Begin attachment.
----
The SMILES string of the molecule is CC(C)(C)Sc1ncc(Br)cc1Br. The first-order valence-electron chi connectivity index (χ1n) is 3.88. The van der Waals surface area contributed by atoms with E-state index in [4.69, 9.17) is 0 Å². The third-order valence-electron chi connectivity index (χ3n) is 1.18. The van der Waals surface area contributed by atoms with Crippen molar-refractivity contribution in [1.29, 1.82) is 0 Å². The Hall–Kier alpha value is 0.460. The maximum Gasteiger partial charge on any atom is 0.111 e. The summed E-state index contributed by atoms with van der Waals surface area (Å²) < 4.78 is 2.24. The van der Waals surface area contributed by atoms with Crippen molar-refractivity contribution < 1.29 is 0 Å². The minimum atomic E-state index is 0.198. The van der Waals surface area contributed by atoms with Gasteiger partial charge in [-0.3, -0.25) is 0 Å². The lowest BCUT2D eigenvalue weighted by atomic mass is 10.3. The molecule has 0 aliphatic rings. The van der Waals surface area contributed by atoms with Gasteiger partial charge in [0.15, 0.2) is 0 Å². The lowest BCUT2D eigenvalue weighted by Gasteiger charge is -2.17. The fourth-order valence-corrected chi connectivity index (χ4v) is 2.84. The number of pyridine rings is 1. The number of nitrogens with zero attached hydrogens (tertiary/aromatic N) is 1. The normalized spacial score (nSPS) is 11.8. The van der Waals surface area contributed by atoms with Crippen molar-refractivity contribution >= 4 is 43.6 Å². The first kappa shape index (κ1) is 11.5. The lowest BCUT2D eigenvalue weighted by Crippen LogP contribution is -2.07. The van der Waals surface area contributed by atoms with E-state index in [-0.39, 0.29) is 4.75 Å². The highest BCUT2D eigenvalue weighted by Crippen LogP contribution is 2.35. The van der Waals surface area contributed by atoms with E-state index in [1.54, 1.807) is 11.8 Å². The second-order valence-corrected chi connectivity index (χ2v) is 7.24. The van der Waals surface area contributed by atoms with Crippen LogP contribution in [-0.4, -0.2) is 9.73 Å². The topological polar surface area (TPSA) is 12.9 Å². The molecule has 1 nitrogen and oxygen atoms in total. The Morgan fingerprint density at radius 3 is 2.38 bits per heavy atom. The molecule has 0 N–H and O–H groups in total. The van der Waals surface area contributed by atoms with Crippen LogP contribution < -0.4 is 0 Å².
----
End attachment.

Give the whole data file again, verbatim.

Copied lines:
The SMILES string of the molecule is CC(C)(C)Sc1ncc(Br)cc1Br. The first-order valence-electron chi connectivity index (χ1n) is 3.88. The van der Waals surface area contributed by atoms with E-state index in [4.69, 9.17) is 0 Å². The third-order valence-electron chi connectivity index (χ3n) is 1.18. The van der Waals surface area contributed by atoms with Crippen molar-refractivity contribution in [1.29, 1.82) is 0 Å². The Hall–Kier alpha value is 0.460. The maximum Gasteiger partial charge on any atom is 0.111 e. The summed E-state index contributed by atoms with van der Waals surface area (Å²) < 4.78 is 2.24. The van der Waals surface area contributed by atoms with Crippen molar-refractivity contribution < 1.29 is 0 Å². The minimum atomic E-state index is 0.198. The van der Waals surface area contributed by atoms with Gasteiger partial charge in [-0.3, -0.25) is 0 Å². The lowest BCUT2D eigenvalue weighted by atomic mass is 10.3. The molecule has 0 aliphatic rings. The van der Waals surface area contributed by atoms with Gasteiger partial charge in [0.15, 0.2) is 0 Å². The lowest BCUT2D eigenvalue weighted by Gasteiger charge is -2.17. The fourth-order valence-corrected chi connectivity index (χ4v) is 2.84. The number of pyridine rings is 1. The number of nitrogens with zero attached hydrogens (tertiary/aromatic N) is 1. The normalized spacial score (nSPS) is 11.8. The van der Waals surface area contributed by atoms with Crippen molar-refractivity contribution >= 4 is 43.6 Å². The first kappa shape index (κ1) is 11.5. The lowest BCUT2D eigenvalue weighted by Crippen LogP contribution is -2.07. The van der Waals surface area contributed by atoms with E-state index in [-0.39, 0.29) is 4.75 Å². The highest BCUT2D eigenvalue weighted by Crippen LogP contribution is 2.35. The van der Waals surface area contributed by atoms with E-state index in [1.54, 1.807) is 11.8 Å². The second-order valence-corrected chi connectivity index (χ2v) is 7.24. The van der Waals surface area contributed by atoms with Crippen LogP contribution in [-0.4, -0.2) is 9.73 Å². The topological polar surface area (TPSA) is 12.9 Å². The molecule has 1 nitrogen and oxygen atoms in total. The Morgan fingerprint density at radius 3 is 2.38 bits per heavy atom. The molecule has 0 N–H and O–H groups in total. The van der Waals surface area contributed by atoms with Crippen LogP contribution < -0.4 is 0 Å².